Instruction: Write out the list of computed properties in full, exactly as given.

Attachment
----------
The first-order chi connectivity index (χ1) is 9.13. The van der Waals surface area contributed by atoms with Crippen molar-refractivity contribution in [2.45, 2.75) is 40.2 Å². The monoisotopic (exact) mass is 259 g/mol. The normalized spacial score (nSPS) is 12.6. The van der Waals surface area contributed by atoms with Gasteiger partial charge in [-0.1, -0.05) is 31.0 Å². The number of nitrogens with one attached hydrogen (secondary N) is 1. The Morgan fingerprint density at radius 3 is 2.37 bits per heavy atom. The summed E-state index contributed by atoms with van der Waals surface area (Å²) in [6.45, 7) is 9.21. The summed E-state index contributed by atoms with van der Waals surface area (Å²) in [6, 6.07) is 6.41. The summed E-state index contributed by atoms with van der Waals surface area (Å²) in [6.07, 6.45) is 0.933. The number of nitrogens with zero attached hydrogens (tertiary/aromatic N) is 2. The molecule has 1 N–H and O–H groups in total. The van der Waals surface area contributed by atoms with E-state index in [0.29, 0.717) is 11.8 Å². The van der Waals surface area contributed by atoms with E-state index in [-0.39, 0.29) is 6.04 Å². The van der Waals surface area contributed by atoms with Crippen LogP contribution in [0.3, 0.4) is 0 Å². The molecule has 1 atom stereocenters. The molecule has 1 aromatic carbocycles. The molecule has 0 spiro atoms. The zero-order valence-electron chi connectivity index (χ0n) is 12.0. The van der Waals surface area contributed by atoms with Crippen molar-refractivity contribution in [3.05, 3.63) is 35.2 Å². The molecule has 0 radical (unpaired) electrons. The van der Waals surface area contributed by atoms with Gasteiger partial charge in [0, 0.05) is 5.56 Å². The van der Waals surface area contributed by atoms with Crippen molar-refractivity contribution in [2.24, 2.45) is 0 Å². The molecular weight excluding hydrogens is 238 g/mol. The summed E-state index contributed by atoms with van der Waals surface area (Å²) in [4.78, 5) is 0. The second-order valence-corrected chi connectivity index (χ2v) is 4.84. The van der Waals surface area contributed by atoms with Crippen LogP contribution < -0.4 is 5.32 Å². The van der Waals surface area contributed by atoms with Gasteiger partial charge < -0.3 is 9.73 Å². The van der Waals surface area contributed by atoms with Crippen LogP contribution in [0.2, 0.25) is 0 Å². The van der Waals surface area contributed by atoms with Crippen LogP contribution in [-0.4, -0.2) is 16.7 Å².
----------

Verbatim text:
The first-order chi connectivity index (χ1) is 9.13. The van der Waals surface area contributed by atoms with Crippen molar-refractivity contribution in [2.45, 2.75) is 40.2 Å². The monoisotopic (exact) mass is 259 g/mol. The normalized spacial score (nSPS) is 12.6. The van der Waals surface area contributed by atoms with Gasteiger partial charge in [-0.1, -0.05) is 31.0 Å². The number of nitrogens with one attached hydrogen (secondary N) is 1. The Morgan fingerprint density at radius 3 is 2.37 bits per heavy atom. The summed E-state index contributed by atoms with van der Waals surface area (Å²) in [6.45, 7) is 9.21. The summed E-state index contributed by atoms with van der Waals surface area (Å²) in [6, 6.07) is 6.41. The summed E-state index contributed by atoms with van der Waals surface area (Å²) in [6.07, 6.45) is 0.933. The number of nitrogens with zero attached hydrogens (tertiary/aromatic N) is 2. The molecule has 1 N–H and O–H groups in total. The van der Waals surface area contributed by atoms with E-state index in [0.29, 0.717) is 11.8 Å². The van der Waals surface area contributed by atoms with E-state index in [-0.39, 0.29) is 6.04 Å². The van der Waals surface area contributed by atoms with Crippen LogP contribution in [0.3, 0.4) is 0 Å². The molecule has 1 atom stereocenters. The molecule has 1 aromatic carbocycles. The molecule has 0 spiro atoms. The zero-order valence-electron chi connectivity index (χ0n) is 12.0. The van der Waals surface area contributed by atoms with Crippen molar-refractivity contribution in [3.05, 3.63) is 35.2 Å². The molecule has 0 radical (unpaired) electrons. The van der Waals surface area contributed by atoms with Gasteiger partial charge in [0, 0.05) is 5.56 Å². The van der Waals surface area contributed by atoms with Crippen molar-refractivity contribution in [2.24, 2.45) is 0 Å². The molecular weight excluding hydrogens is 238 g/mol. The summed E-state index contributed by atoms with van der Waals surface area (Å²) in [4.78, 5) is 0. The second-order valence-corrected chi connectivity index (χ2v) is 4.84. The van der Waals surface area contributed by atoms with Crippen LogP contribution < -0.4 is 5.32 Å². The van der Waals surface area contributed by atoms with Gasteiger partial charge < -0.3 is 9.73 Å². The van der Waals surface area contributed by atoms with Crippen LogP contribution in [0.2, 0.25) is 0 Å². The van der Waals surface area contributed by atoms with Crippen LogP contribution in [-0.4, -0.2) is 16.7 Å².